Tuesday, November 30, 2004

Letter to D.C.

I hate when people talk (or write) about how great things once were. It’s boring. In the interest of doing the opposite, I would like to mention how much better things are for me at this time. Here goes:

D.C., my good friend currently residing in Taipei, sent me an email the other day which expressed slight discontent with my having a blog. It appears I am the last of his friends to claim a strand of the web. It made him happy to think of me as something of a Luddite. As embarrassed as this vanity page often makes me, I feel doubly so now that D.C. has reminded me of the man I once was.

D.C. likes to remember me as the guy who slept on a couch every single night. He even took it a step further and once wrote a story about me, on the couch, using newspaper as my blanket. It would have delighted him if this were true. He recalls fondly the time we scrounged the floors and couch cushions of our apartment for enough pocket change to buy a pack of generic cigarettes. He sees me as some kind of bohemian, which I suppose I was.

Once upon a time: I drank every night, smoked a pack-and-a-half of cigarettes every day, quit jobs as often as people change their socks and ate bloody red meat for breakfast, lunch and dinner. I borrowed money, didn’t pay it back and lived in fear of the telephone’s ring. I lied to everyone and tried to see the angle in every social setting. I practiced a crude form of short con to get my rent paid and my stomach filled. When the short cons didn’t pan out, I begged. When one set of roommates got fed up, I moved on to whomever would have me.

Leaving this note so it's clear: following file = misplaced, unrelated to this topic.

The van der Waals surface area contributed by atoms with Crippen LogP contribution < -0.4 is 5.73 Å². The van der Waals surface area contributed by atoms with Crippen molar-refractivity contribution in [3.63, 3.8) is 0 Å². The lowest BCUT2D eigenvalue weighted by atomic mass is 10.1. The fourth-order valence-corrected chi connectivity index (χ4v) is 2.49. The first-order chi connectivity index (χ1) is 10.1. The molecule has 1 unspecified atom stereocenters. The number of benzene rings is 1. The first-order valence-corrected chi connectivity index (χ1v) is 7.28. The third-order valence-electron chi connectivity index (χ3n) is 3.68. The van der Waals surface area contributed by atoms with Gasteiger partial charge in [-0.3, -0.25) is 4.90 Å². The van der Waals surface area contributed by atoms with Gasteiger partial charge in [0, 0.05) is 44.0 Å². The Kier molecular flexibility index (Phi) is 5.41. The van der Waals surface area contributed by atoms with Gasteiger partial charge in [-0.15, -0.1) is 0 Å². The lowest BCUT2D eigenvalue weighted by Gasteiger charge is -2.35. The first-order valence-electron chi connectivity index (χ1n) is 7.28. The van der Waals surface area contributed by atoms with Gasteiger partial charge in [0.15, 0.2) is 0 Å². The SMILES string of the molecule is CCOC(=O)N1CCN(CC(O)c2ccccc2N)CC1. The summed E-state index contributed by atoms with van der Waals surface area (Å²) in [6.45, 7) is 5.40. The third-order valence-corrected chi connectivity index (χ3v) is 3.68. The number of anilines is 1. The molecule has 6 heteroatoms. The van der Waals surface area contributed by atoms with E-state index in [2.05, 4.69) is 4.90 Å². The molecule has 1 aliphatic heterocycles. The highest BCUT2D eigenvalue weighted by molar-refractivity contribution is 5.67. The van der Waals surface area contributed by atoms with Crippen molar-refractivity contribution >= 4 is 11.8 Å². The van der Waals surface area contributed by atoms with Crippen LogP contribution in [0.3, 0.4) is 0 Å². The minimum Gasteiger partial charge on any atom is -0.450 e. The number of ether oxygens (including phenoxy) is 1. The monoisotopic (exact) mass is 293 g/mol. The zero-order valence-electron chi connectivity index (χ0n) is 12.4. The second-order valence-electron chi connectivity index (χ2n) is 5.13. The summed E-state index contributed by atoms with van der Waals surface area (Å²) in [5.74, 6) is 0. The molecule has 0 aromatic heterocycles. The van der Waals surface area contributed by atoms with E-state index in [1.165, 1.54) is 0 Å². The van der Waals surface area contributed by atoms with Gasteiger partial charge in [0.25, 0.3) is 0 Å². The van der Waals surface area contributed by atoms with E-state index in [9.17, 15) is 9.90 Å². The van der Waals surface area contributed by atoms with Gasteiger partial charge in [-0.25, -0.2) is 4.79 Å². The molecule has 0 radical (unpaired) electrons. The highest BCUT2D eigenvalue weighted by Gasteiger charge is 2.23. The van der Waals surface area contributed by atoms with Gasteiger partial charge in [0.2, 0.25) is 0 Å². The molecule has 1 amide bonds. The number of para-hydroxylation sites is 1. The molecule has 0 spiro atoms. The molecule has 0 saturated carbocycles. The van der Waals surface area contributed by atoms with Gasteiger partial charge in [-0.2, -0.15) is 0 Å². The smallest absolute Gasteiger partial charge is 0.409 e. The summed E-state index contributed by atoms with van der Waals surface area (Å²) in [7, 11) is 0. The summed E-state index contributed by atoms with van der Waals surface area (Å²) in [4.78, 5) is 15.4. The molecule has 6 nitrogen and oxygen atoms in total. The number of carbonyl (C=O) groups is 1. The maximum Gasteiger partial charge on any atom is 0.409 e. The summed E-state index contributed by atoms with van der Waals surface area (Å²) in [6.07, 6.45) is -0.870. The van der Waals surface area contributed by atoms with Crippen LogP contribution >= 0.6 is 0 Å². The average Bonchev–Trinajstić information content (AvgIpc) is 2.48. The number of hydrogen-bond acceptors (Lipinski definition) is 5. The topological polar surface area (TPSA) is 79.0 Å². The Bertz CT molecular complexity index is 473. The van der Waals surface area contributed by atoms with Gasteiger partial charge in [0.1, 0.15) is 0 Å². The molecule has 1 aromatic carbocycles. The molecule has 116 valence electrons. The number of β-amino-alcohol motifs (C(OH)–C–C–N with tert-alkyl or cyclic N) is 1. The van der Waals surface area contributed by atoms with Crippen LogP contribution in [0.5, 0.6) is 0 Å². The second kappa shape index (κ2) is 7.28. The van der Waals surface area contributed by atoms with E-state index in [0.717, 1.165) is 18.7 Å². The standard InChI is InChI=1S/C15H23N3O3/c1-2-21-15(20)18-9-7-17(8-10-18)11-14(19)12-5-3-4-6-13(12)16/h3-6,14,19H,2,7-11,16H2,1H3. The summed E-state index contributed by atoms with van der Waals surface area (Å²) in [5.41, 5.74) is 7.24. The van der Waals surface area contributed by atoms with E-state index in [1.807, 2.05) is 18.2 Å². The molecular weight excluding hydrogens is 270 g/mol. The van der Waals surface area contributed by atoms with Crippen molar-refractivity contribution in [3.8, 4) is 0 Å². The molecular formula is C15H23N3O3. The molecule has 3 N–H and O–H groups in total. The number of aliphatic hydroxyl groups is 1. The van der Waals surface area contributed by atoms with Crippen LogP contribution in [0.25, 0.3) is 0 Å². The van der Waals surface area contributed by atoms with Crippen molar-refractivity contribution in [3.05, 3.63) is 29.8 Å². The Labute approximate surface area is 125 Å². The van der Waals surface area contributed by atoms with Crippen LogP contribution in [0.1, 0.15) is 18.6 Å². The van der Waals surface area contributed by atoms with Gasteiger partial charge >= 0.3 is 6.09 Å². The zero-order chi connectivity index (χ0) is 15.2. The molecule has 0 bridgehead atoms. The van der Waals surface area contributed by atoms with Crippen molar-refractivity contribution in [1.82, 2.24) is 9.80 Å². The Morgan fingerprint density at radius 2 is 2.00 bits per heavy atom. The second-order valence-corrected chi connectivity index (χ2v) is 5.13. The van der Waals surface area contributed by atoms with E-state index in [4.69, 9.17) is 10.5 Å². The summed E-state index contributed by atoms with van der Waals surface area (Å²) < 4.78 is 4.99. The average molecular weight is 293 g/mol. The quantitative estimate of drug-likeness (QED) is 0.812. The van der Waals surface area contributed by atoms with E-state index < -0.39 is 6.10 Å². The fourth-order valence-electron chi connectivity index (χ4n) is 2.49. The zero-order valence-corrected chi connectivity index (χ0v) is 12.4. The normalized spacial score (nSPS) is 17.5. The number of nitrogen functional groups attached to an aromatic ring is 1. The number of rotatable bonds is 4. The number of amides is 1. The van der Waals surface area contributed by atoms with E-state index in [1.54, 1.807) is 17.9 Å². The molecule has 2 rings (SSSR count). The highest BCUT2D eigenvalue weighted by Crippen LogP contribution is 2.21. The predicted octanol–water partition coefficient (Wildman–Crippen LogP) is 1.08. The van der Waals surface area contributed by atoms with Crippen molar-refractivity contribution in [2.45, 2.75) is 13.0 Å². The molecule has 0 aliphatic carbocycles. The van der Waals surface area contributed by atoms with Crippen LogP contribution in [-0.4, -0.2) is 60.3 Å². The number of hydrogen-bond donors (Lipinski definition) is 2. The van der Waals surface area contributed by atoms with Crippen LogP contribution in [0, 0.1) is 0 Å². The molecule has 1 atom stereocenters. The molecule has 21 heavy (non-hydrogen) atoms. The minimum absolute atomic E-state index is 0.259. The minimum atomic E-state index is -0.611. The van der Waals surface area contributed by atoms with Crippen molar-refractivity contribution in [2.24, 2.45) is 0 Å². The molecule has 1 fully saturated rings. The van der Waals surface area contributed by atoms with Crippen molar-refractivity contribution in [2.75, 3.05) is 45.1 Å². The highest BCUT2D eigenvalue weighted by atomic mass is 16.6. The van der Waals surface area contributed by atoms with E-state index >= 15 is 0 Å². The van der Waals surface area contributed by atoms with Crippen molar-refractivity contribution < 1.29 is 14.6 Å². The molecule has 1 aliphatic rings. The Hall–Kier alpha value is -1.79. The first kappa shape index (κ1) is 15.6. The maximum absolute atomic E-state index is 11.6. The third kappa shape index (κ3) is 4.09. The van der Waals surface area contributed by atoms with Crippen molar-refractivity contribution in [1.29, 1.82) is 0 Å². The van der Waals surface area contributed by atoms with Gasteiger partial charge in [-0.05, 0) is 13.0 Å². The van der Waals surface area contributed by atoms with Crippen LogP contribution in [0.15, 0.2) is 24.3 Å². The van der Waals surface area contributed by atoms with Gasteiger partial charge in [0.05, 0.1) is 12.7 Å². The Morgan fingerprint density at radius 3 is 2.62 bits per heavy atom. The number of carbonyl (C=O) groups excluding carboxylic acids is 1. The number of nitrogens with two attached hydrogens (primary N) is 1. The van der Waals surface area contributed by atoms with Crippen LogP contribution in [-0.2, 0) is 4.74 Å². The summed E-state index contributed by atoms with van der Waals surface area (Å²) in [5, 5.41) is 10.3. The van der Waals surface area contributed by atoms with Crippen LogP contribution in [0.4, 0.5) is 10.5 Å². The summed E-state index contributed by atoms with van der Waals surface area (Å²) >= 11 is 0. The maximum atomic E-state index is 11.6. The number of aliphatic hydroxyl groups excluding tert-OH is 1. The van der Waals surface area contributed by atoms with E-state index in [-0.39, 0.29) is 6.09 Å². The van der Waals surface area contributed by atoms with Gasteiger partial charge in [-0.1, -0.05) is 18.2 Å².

Today: I no longer sleep on a couch. I share a big bed with my beautiful girlfriend and my cat in a nice loft-style apartment. I work and go to school and have not dropped a single class since returning to academia. I get my teeth cleaned and I wear clean clothing. I change the oil in my car with regularity and update my bank records daily. You can set your clock to my daily routine. I have brand new handmade furniture from Mexico, an abundance of books of and compact discs and spend my paychecks on comfort and leisure instead of vice. I exercise. I have not eaten meat in nearly four years. I no longer dream of being a writer, I write.

So, D.C., if you still come to this web site, please forgive me for changing. My mother had to get used to me not being her little curly haired baby; you’ll have to accept that the bohemian you once knew is dead.

I love you, brother.